Readers’ comments: January 6, 2023
Van Sistine’s cartoons remind us of what is simple, good
I lived in Claremont for 20 years and was involved in many activities supporting our community. I moved to my hometown six years ago, but Claremont, my adopted hometown, is still near and dear to my heart.
I continue to subscribe to the COURIER, which arrives 5-8 days after publication date. I really appreciate the updates on my friends and community events and issues. I love receiving the paper about a week after the publication date. Although I often think about writing in response to stories, I have not, though I’ve personally communicated with reporters and columnists.
Today I want to compliment you on featuring the clever holiday dog park cartoon by Sophie Willard Van Sistine. With so much negative news in communities and around the world, I found Sophie’s creativity a welcome reminder of what is simple and good in our communities. Thank you for reminding me of this.
A ‘dog day’ at Wilderness Park?
I wish to suggest that days in the Wilderness Park be set aside as “no mountain biking days.” Numerous times me and my poor dogs have been nearly crushed by bikers hurtling downhill at speed.
Makes me nostalgic for bygone days when we intrepid few would chat with the horses at the stable then trespass past the improvement association’s gates.
David (“the dog man”) Null
Llanusa column, letter, help broaden perspectives
Thank you for publishing the article by Mick Rhodes and the letter by Janice Hoffmann about former Claremont Unified School District Board of Education President Steven Llanusa. Together they broaden our perspective of the circumstances and perhaps, attitudes, surrounding his resignation. They reminded us to avoid snap judgements based on few facts. It was another time that I breathed a sigh of relief that we have a local paper that keeps us informed and calls us to be more open minded and generous neighbors.
Let’s stay on topic about Llanusa
I am a parent of a young person who performed at the Christmas party held by Steven Llanusa, and I’d like to add a personal perspective in addition to Mr. Rhodes’ excellent commentary.
The negative comments from individuals regarding Mr. Llasuna’s sexuality were uncalled for, hateful, and had absolutely no part in the problems that occurred at the event. The problems were egotism, arrogance, and abuse of power. These are what led to incredibly poor choices regarding the timing of the young people coming in and the timing of the entertainers’/servers’ participation. My child was terribly uncomfortable, as were their friends. Comments by one of the entertainers, by the “Santa,” offers of alcoholic beverages, and inappropriate touching might never had happened had the singers kicked off the party and then left on time.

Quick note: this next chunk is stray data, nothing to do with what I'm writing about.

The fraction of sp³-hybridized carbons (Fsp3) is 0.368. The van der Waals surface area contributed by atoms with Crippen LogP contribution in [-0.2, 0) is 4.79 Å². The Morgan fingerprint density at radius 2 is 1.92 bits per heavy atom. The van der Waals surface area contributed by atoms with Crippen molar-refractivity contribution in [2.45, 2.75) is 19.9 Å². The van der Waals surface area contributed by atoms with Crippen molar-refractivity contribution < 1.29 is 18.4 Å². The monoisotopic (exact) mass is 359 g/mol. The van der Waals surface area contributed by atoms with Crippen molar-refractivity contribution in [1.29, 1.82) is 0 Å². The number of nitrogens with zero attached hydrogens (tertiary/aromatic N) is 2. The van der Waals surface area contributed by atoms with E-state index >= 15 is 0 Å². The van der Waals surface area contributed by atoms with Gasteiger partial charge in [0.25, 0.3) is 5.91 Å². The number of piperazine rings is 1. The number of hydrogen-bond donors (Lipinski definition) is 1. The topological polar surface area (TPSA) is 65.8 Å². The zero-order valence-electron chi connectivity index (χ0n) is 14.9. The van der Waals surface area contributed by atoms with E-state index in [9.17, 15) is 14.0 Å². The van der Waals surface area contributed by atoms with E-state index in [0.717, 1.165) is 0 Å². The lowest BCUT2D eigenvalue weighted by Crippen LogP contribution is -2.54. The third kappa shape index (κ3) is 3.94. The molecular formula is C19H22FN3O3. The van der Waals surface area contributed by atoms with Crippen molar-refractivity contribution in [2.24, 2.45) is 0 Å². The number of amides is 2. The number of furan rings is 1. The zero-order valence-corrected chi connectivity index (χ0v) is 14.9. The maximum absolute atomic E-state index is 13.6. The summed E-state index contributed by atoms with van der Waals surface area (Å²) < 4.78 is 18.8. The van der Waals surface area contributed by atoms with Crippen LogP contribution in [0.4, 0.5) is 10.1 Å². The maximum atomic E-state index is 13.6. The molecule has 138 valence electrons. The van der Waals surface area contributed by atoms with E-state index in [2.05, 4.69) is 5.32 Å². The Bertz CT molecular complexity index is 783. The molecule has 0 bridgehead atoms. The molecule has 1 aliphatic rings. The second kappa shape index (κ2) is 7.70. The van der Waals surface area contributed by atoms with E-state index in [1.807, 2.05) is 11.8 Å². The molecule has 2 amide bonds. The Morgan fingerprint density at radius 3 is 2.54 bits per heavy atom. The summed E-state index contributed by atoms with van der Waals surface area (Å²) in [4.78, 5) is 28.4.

Homophobia and unjust accusations of Mr. Llanusa have no place here. Let’s stay on topic and manage the situation for what it is. Mr. Llanusa has resigned, I feel appropriately so. Further investigation regarding the alleged inappropriate behavior of others there is taking place, and I feel it’s important for these young people to see adults listening and caring. Hopefully we can move on and regain the trust of our young people, and we parents can again trust the officials who are there to help support our children’s education.
Editor’s note: the COURIER uses anonymous sources only in instances where the physical safety of an individual may be at risk if a name was used, or when minors are involved. This instance falls into the latter category.
Eastman compromised Claremont Institute standards
Now that a criminal referral of felony charges of obstruction of an official proceeding and conspiracy to defraud the United States, together with conspiracy to make a false statement and inciting, assisting, or aiding or comforting an insurrection have been made against John Charles Eastman, founding director of the Center for Constitutional Jurisprudence and Claremont senior fellow, it is my fondest hope that Claremont Institute Board of Directors Chairman Thomas Klingenstein and President Ryan Williams raise the standards that govern the Claremont Institute. Its standards are clearly compromised, if not ironic, in identifying Eastman’s name with anything associated with constitutional jurisprudence. This is a critical opportunity to note that something is terribly wrong in the governance and moral conduct of the Claremont Institute.
The Claremont Institute is now John Charles Eastman — with identical values, morality, and disregard for the United States Constitution. The January 3 memo authored by Eastman is chilling. It would be valuable for everyone to read it and recognize the character of founding director Eastman as revealed in that memo.
The Claremont Institute shares the shame and stench of alleged criminal conduct that now befalls John Charles Eastman. After all, the Claremont Institute expended the one-time legitimacy of its institution to him — and he summarily squandered it with his conduct, considered by numerous conservatives to be contemptible. That conduct is not in dispute and was reported through sworn testimony of witnesses to his actions in connection with the attempt to overturn a legitimate election of the President of the United States of America. Many people would consider his actions as a conspiracy to affect a coup, while others would consider this to be outright treason.
History is laid at the doorstep of the Claremont Institute. John Charles Eastman remains in the leadership of the Claremont Institute.